The World Health Organization ended the global health emergency for mpox on Thursday, saying that while the virus continues to spread internationally, steady progress has been made in controlling the outbreak.
The decision, announced by WHO Director-General Tedros Adhanom Ghebreyesus, came less than a week after the U.N. health agency announced the termination of the global health emergency for Covid-19.
Tedros ended the mpox Public Health Emergency of International Concern, or PHEIC, on the advice of a panel of independent experts, which met Wednesday. He said that although he was declaring the PHEIC over, mpox continues to pose significant challenges that require a long-term, sustainable response.
“I’m pleased to declare mpox is no longer a global health emergency. However, as with Covid-19, that does not mean the work is over,” Tedros said.
Though the PHEIC has ended and growth of new cases is far below its peak from last summer, Tedros stressed that the risk of a resurgence of transmission exists; he urged countries to be on the lookout for such a turn of the tide. Pride month and summer festivals attended by gay and bisexual men who have sex with other men could lead to increased transmission, public health experts have warned.
Still, Nicola Low, co-chair of the mpox emergency committee, said the group determined at this point, there was a need to focus on long-term efforts to end human-to-human transmission of the virus rather than the types of measures needed for an emergency response.
Mpox — formerly known as monkeypox — is a disease caused by a poxvirus that triggers pox-like lesions on the skin and the mucus membranes of people who become infected with it. The virus is a less severe cousin of smallpox, which was declared eradicated in 1980. Smallpox remains the only human pathogen to have been eradicated.
Smallpox could be eradicated because it had no animal reservoir; it only infected humans. Mpox, on the other hand, can infect a range of animals, including many species of small rodents. Though its name would imply that monkeys are its natural reservoir, that is untrue. Monkeys were the first species seen to have been infected with the virus, in 1958. But they are not its natural host.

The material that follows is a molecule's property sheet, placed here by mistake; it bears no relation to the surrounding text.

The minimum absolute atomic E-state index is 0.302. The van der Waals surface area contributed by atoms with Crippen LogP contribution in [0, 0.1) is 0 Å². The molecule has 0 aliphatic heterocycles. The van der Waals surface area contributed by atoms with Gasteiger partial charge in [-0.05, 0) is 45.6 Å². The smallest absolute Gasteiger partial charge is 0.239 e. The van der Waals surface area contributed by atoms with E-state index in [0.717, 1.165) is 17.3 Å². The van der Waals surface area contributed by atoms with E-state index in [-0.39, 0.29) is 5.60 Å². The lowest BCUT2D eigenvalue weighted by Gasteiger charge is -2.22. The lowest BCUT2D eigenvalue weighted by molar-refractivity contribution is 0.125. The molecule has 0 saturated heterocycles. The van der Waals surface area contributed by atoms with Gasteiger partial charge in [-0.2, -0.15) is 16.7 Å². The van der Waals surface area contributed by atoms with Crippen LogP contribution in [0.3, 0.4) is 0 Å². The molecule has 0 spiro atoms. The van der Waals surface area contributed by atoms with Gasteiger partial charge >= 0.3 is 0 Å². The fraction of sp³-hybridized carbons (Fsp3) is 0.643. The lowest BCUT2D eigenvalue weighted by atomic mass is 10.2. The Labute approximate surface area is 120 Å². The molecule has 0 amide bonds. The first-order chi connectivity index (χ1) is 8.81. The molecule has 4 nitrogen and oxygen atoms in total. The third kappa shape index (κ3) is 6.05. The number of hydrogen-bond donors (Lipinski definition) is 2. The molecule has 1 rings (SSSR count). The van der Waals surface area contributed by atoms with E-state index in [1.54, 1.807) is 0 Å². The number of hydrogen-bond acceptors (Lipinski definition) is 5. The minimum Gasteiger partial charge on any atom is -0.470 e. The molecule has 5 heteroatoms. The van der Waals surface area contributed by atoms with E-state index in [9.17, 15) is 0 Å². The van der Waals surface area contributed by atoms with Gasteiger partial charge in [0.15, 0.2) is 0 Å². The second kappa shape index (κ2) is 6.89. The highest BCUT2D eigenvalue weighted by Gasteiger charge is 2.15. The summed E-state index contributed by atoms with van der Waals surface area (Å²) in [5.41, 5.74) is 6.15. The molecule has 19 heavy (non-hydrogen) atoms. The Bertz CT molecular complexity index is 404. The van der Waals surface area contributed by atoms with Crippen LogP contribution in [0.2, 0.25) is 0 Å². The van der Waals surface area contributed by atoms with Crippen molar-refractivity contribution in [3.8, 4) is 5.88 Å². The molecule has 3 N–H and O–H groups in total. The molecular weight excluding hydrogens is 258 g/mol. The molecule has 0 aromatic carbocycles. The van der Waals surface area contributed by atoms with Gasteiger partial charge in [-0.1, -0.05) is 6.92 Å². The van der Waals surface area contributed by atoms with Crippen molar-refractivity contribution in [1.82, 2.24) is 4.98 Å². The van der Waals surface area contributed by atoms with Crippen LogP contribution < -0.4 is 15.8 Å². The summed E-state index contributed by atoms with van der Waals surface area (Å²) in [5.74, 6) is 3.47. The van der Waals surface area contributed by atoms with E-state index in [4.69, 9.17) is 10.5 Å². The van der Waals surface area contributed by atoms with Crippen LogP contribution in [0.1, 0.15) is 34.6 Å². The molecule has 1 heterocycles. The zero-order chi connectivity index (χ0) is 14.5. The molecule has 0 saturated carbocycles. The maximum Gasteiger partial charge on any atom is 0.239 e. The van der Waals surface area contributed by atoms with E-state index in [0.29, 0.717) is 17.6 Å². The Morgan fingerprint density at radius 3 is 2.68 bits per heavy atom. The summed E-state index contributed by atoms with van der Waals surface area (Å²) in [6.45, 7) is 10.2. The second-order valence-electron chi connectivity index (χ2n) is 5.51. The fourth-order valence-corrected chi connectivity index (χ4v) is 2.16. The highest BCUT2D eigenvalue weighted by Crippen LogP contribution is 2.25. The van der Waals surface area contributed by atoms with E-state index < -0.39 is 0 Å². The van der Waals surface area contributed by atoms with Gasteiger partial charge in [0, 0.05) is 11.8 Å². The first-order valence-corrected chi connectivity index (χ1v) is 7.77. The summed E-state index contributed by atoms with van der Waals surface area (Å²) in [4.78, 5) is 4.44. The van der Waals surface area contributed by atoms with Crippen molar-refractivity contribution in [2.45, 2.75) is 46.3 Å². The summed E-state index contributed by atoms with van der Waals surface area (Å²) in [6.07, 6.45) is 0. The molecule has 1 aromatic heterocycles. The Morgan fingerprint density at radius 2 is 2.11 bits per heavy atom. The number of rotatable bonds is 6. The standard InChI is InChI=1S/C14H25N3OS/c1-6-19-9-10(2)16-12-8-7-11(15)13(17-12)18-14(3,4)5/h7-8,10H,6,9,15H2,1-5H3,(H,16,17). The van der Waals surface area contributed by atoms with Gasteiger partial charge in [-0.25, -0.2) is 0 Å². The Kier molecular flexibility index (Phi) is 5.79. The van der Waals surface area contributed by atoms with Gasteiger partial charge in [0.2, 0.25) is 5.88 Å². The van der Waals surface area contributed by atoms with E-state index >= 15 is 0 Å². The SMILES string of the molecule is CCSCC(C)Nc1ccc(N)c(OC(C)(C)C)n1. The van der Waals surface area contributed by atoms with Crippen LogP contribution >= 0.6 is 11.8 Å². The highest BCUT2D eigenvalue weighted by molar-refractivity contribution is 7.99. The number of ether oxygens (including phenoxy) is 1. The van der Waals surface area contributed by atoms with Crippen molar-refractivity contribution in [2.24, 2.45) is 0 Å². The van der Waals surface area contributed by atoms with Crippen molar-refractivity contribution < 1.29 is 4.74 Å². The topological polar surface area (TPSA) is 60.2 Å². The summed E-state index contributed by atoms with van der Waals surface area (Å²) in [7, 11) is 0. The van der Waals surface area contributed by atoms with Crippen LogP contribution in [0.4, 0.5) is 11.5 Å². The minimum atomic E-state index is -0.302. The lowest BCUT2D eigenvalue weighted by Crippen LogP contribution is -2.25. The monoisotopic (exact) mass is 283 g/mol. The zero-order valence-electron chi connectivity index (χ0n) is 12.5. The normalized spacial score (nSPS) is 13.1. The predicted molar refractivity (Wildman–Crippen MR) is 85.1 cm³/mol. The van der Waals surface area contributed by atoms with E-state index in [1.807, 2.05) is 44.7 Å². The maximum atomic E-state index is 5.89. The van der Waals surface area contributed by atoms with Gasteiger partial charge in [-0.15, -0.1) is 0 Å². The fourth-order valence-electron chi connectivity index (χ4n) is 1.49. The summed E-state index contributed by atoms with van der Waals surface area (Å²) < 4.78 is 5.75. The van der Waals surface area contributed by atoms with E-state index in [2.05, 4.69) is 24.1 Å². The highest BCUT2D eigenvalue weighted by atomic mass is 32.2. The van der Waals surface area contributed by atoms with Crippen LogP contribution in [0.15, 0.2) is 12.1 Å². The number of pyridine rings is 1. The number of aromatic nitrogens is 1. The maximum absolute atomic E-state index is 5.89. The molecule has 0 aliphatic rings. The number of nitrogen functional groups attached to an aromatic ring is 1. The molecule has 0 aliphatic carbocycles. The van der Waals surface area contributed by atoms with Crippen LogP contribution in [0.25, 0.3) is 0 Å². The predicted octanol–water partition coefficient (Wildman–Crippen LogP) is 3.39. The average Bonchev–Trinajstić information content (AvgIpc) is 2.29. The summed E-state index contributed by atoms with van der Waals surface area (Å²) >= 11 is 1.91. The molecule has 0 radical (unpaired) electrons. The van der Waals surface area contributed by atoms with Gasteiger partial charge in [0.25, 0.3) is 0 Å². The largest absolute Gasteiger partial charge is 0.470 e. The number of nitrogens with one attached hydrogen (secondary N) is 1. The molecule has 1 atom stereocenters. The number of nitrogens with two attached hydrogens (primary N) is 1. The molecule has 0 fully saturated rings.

Mpox lesions can be disseminated or focused in a particular part of the body. Some people develop many lesions, some only a few. Lesions are commonly found on the face as well as palms of the hands and soles of the feet. In this outbreak, where the virus has spread mainly through sexual contact, lesions have often been reported on the penis or around the anus, in the throat or the rectum.
Transmission can occur through respiratory droplets or through contact with infected skin. The virus can also spread through handling of items contaminated with the pus or scabs of lesions, such as bed linens.
It is not known how long the mpox virus has been circulating outside of the countries in Africa where it is endemic, though in recent years, there have been sporadic cases detected in people who were from or who had traveled to one of the endemic countries.
The world first realized international spread was underway last May, when the United Kingdom’s Health Security Agency announced four men had tested positive for the virus. None of the men had traveled outside of the U.K. None had had contact with known mpox cases. All four, though, were men who had sex with men.
It was quickly clear that the virus had spread to multiple parts of the world, fueled, it appeared, by the lifting of Covid-related restrictions on travel and mass gatherings.
In late July, Tedros declared mpox a global health emergency, even though the emergency committee could not reach a consensus that the event merited that designation. On Aug. 2, 2022, Health and Human Services Secretary Xavier Becerra declared mpox a public health emergency. That status was allowed to lapse at the end of January.
In the intervening months, 111 countries have reported nearly 87,400 confirmed and nearly 1,100 probable cases of mpox, 140 of which have been fatal. Most of the cases have been reported by countries that hadn’t previously seen mpox cases. Most of the infections have been in men who have sex with men.
The United States has reported the highest number of cases, more than 30,000; it has also amassed the highest death toll, 42.
The rise in confirmed cases globally peaked in the week of Aug. 8, 2022, when nearly 7,600 cases were registered. At this point, according to the WHO’s mpox tracker, new cases are being confirmed at a rate of about 123 per week.
The initial response to the outbreak was criticized at the time, with public health officials — worried their messaging could spur homophobia — were hesitant to overtly link spread of the virus to gay and bisexual men. Initial delays in testing and the slow rollout of limited supplies of mpox vaccines and the antiviral drug tecovirimat or TPOXX were also criticized.
But as the summer progressed, at-risk men reported making changes to their sexual lifestyles and vaccination increased.
While new cases are being detected at far lower numbers than they were at the height of the outbreak, one can now contract mpox in many more parts of the world in 2023 than was the case a few years ago. That reality is unlikely to change in the near future.